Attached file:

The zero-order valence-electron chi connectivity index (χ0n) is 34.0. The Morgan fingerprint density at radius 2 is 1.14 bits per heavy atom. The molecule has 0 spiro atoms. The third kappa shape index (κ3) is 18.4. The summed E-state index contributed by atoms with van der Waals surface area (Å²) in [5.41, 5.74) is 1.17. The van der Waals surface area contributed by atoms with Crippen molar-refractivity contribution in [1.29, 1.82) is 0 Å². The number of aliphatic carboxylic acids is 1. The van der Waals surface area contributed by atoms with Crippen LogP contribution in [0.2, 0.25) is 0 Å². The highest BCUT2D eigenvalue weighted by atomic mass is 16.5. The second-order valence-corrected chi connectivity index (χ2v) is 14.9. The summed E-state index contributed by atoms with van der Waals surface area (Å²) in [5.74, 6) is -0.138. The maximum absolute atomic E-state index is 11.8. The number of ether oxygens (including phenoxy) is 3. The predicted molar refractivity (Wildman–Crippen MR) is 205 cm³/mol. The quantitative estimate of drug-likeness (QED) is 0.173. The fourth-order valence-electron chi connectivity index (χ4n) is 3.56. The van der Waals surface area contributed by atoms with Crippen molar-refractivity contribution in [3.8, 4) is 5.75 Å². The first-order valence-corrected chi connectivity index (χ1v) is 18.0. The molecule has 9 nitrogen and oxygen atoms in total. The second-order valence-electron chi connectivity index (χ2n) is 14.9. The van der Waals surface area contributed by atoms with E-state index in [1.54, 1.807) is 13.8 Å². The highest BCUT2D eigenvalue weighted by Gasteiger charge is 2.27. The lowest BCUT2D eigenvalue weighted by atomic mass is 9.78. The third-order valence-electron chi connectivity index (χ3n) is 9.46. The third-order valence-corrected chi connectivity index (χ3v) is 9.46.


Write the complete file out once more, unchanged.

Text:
The zero-order valence-electron chi connectivity index (χ0n) is 34.0. The Morgan fingerprint density at radius 2 is 1.14 bits per heavy atom. The molecule has 0 spiro atoms. The third kappa shape index (κ3) is 18.4. The summed E-state index contributed by atoms with van der Waals surface area (Å²) in [5.41, 5.74) is 1.17. The van der Waals surface area contributed by atoms with Crippen molar-refractivity contribution in [1.29, 1.82) is 0 Å². The number of aliphatic carboxylic acids is 1. The van der Waals surface area contributed by atoms with Crippen LogP contribution in [0.2, 0.25) is 0 Å². The highest BCUT2D eigenvalue weighted by atomic mass is 16.5. The second-order valence-corrected chi connectivity index (χ2v) is 14.9. The summed E-state index contributed by atoms with van der Waals surface area (Å²) in [5.74, 6) is -0.138. The maximum absolute atomic E-state index is 11.8. The number of ether oxygens (including phenoxy) is 3. The predicted molar refractivity (Wildman–Crippen MR) is 205 cm³/mol. The quantitative estimate of drug-likeness (QED) is 0.173. The fourth-order valence-electron chi connectivity index (χ4n) is 3.56. The van der Waals surface area contributed by atoms with Crippen molar-refractivity contribution in [3.8, 4) is 5.75 Å². The first-order valence-corrected chi connectivity index (χ1v) is 18.0. The molecule has 9 nitrogen and oxygen atoms in total. The second-order valence-electron chi connectivity index (χ2n) is 14.9. The van der Waals surface area contributed by atoms with E-state index in [1.54, 1.807) is 13.8 Å². The highest BCUT2D eigenvalue weighted by Gasteiger charge is 2.27. The lowest BCUT2D eigenvalue weighted by atomic mass is 9.78. The third-order valence-electron chi connectivity index (χ3n) is 9.46. The third-order valence-corrected chi connectivity index (χ3v) is 9.46.